If your tight schedule can't be changed for whatever reason, then talk to your professors — surely they don't want students fainting during class from malnutrition and hunger, and would be willing to make arrangements for you, whether that's entering or leaving class a few minutes early or bringing a snack to class.

    The best fix? Find a good protein bar for the walk to class. A protein bar will keep you full, keep the hunger pangs away, and provide a good dose of nutrients until your next meal. Our favorite protein bars are made by Quest Nutrition. They can be found relatively cheap on Amazon.

    An interesting note and just another reason to make more of an effort to eat properly (especially for students): malnutrition and/or a poor diet has been linked to decreased learning ability.

    Make nutrition a priority. It's that important.

  3. Find Your Motivation Key

    A motivation key can be anything that makes it easier to get and maintain the motivation necessary to eat healthy and work out consistently. This key can be anything: a workout buddy, to impress a girl/guy, or a spring break trip you want to get in shape for. It doesn't matter if the reason is superficial (looking good on the beach) or something profound (like living a longer, more fulfilling life). Anything that gets you into a gym or running along the campus trails will work.

    One of our favorite helpers for motivation is to use a pre-workout supplement. Not only does the pre-workout work biologically, increasing your energy and focus, but there's also a mental aspect to it. Once you take your pre-workout (usually an hour or so before) you're committed to working out — not working out would be wasteful.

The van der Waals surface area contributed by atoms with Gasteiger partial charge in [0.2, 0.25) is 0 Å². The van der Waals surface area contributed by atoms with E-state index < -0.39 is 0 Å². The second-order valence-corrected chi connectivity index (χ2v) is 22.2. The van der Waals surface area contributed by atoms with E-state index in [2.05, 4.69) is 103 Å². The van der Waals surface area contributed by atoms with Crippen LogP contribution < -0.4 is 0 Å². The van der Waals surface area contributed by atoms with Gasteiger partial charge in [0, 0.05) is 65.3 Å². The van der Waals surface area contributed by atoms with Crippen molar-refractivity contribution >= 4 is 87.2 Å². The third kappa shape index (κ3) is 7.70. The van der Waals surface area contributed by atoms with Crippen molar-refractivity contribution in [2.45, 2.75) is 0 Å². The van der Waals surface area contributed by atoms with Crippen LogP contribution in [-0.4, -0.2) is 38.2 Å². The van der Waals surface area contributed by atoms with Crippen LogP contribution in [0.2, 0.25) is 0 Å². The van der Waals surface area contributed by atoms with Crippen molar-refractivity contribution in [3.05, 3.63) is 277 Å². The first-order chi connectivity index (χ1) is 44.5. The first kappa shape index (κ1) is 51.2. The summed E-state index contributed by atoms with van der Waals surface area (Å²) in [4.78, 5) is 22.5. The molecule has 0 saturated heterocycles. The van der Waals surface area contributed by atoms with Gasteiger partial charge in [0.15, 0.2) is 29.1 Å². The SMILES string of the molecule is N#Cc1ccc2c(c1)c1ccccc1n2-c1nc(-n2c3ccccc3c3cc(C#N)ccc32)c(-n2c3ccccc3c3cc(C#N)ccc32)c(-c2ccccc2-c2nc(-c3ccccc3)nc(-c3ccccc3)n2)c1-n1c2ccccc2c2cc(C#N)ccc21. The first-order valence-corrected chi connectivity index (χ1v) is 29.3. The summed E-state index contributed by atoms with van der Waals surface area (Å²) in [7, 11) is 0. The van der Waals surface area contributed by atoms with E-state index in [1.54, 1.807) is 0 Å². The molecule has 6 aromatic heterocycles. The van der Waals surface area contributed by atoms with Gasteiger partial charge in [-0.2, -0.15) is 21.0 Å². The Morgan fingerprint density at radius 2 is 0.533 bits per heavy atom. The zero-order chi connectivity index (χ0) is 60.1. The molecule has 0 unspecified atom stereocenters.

In addition to this, a positive cycle ensues: working out after taking a pre-workout makes for a more productive workout, which leads to better results, which makes you enjoy working out more, which makes you want to work out more frequently, and so on.

    One of our favorite pre-workout supplements is Optimum Nutrition Gold Standard Pre-workout, which can be found on Amazon. Optimum Nutrition is perhaps the most reputable health supplement brand in the industry.

  4. Learn

    Yes, college is filled with learning. But while in the midst of studying calculus or reading Dante, people often don't make the necessary effort to learn about fitness and proper nutrition.

    It all comes down to what you know: what foods you should or should not eat, how often you should eat and how much, and which types of food you should avoid like the plague.

    Ultimately, eating healthily comes down to two main factors:

    1. Self-control

    2. Knowledge

    The first is fickle, influenced by hundreds of constantly changing factors. The next is completely within your control.

    The good news: Both can be improved. Unhealthy people, for the most part, don't know what's unhealthy or why it's unhealthy. To know the difference between healthy and unhealthy takes an understanding of what goes into each — namely, knowledge.

    To learn about health takes time and effort. This article on how to avoid the freshman 15 is a good start, but you shouldn't stop here. Keep expanding your knowledge about health and fitness and you will reap the benefits for the rest of your life.